Massachusetts, white students: 572
Japan: 570
Massachusetts: 561
Massachusetts, black students: 516
Massachusetts, Hispanic students: 514
Finland: 514

Average scores, Grade 8 science, 2011 TIMSS
Massachusetts, white students: 587
Massachusetts, Asian-American students: 576
Massachusetts: 567
Taiwan: 564
South Korea: 560
Japan: 558
Finland: 552
Massachusetts, black students: 514
Massachusetts, Hispanic students: 494
We can't give you a rule of thumb to apply to those score differentials. But especially in math, Bay State kids, even in the aggregate, outscored miraculous Finland by a lot.

On both these tests, our small corner, in the aggregate, beat Europe's small corner straight-up. In science, Massachusetts, in the aggregate, even outscored all three Asian public school powers. The Bay State outscored them straight up!

That said, we still confront those very large internal achievement gaps. In our view, we face two major challenges:

On the one hand, we face an educational challenge. It's defined by the large achievement gaps which appear whenever we disaggregate American scores.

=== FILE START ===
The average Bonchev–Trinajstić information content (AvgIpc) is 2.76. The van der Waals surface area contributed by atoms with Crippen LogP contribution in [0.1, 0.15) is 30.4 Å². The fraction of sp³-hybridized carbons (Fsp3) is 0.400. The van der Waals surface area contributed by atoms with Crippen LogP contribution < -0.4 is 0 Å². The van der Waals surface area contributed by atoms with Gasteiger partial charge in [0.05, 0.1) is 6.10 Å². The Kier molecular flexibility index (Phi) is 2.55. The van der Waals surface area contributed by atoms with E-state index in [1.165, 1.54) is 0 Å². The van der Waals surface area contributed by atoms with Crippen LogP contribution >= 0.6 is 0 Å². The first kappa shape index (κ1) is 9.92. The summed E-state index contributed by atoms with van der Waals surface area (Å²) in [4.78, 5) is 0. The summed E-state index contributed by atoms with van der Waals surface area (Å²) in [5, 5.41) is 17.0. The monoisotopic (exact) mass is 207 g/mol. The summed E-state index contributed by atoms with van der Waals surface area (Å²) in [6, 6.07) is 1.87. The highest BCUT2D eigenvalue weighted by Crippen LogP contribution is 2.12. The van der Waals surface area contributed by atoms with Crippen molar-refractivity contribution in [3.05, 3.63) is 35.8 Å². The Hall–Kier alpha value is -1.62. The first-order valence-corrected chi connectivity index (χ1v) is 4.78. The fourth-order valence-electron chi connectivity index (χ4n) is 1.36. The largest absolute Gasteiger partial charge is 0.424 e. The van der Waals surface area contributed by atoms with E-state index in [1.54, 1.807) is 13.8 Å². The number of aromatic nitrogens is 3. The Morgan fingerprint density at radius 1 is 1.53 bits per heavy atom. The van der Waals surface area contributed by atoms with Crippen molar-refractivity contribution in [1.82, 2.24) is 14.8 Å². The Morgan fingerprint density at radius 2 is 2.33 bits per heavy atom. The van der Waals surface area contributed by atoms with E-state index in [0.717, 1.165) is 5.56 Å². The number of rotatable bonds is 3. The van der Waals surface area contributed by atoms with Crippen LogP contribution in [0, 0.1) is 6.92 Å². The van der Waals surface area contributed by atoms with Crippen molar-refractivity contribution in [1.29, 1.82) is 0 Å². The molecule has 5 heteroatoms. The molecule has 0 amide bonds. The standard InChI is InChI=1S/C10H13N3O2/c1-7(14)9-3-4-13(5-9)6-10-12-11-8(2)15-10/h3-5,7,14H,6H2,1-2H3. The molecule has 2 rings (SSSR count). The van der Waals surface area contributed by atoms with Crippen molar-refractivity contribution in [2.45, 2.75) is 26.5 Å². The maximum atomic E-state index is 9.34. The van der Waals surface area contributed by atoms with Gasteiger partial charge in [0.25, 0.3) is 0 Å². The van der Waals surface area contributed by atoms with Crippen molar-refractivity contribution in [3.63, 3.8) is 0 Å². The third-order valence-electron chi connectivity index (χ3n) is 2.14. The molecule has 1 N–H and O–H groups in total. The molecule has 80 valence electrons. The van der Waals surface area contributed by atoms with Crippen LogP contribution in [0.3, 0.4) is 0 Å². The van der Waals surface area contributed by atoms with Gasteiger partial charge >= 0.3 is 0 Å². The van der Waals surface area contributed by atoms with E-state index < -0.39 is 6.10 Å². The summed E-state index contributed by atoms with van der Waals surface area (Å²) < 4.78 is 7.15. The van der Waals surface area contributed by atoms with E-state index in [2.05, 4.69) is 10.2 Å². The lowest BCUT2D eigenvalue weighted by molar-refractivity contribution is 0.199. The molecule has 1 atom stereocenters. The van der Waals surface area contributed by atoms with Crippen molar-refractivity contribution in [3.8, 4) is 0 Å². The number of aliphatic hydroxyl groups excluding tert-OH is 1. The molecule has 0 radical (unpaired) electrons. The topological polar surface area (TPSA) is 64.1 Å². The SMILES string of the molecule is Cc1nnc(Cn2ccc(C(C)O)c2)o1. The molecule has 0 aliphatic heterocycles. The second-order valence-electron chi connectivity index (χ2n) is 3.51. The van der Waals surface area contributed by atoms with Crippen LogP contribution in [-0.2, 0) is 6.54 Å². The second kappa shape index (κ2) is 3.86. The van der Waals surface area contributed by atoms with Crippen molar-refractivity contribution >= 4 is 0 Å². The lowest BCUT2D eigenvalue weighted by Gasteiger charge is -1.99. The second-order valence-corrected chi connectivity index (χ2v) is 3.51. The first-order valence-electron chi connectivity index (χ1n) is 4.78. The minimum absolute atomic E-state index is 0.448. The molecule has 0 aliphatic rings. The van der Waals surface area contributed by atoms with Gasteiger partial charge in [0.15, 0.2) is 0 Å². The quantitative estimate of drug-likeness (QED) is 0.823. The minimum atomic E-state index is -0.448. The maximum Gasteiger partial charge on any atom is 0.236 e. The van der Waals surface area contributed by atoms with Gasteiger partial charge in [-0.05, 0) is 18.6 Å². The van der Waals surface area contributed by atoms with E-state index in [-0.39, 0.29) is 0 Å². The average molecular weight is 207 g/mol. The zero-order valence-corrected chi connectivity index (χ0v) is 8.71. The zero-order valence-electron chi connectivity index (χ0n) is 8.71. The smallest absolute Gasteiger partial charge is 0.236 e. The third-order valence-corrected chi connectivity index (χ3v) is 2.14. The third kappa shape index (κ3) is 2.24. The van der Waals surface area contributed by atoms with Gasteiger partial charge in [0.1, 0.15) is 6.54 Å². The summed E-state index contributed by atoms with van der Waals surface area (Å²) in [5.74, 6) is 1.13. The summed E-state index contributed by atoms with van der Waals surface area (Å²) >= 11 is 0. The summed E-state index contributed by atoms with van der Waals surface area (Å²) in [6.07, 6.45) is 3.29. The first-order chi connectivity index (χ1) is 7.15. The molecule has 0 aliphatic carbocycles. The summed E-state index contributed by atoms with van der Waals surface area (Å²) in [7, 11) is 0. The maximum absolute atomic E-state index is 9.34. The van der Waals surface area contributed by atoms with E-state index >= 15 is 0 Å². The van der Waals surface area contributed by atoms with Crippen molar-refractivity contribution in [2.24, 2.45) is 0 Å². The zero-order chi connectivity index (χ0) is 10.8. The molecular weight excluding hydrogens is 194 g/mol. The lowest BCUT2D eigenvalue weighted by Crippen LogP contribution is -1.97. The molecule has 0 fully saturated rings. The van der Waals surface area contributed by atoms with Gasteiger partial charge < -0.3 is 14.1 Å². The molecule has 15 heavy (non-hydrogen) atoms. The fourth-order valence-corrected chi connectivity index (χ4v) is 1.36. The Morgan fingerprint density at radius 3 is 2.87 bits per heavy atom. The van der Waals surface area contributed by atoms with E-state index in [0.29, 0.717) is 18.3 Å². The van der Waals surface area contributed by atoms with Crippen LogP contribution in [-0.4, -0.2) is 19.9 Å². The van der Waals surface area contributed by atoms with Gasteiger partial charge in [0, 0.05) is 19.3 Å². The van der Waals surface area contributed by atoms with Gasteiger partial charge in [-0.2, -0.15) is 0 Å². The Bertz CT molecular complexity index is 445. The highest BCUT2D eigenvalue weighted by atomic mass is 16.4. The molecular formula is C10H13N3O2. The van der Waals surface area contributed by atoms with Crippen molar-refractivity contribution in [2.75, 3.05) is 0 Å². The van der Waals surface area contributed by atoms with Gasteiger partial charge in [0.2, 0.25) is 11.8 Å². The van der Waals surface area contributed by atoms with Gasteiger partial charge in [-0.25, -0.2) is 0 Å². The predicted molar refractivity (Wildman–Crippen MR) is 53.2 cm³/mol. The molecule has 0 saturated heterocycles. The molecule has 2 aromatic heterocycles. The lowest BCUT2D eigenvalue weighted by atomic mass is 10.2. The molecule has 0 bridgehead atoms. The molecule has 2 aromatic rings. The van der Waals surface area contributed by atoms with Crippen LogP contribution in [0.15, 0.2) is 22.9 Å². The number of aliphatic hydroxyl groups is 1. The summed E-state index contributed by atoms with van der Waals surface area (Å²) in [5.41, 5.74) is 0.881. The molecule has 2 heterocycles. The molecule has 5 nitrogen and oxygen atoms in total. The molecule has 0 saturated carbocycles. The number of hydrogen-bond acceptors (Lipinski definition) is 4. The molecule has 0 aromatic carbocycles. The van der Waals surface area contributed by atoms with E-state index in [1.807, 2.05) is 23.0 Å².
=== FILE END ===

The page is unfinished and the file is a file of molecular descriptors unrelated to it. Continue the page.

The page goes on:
That said, we also face a journalistic challenge. Our journalism has been driven by simple-minded, propagandistic story-lines about our hapless public school teachers and our embarrassing schools. In sweeping fashion, these story-lines denigrate all our teachers, students and schools. Full freaking stop!

Those propagandistic story-lines are poorly aligned with reality. They're neatly aligned with certain corporate and pseudo-conservative perspectives, interests and themes. But they fail to capture the complex, appalling lay of the land within our public schools.

For whatever reason, our journalists have rushed to endorse those simple-minded tales. Perhaps in perfect good faith, the billionaires have been aggressively pushing those tales. Our press corps has rushed to recite them.

In our view, the truth is much more difficult, vastly more daunting. It's also much more complex.

Our small corner beats their small corner! Isn't it time for the press to expand its small, silly story-lines?

To access all data: To access all data, you'll have to click here. From that point, you're on your own.


  1. "(There's no sign that anyone cares.)"

    Or perhaps it is that the problems seem overwhelming without any clear direction about what to do to improve matters?

    Arguments for the innateness of differences are essentially a form of giving up because they are never followed by any suggestion that there should be renewed effort to decrease performance gaps. Instead, the argument is that such effort is futile.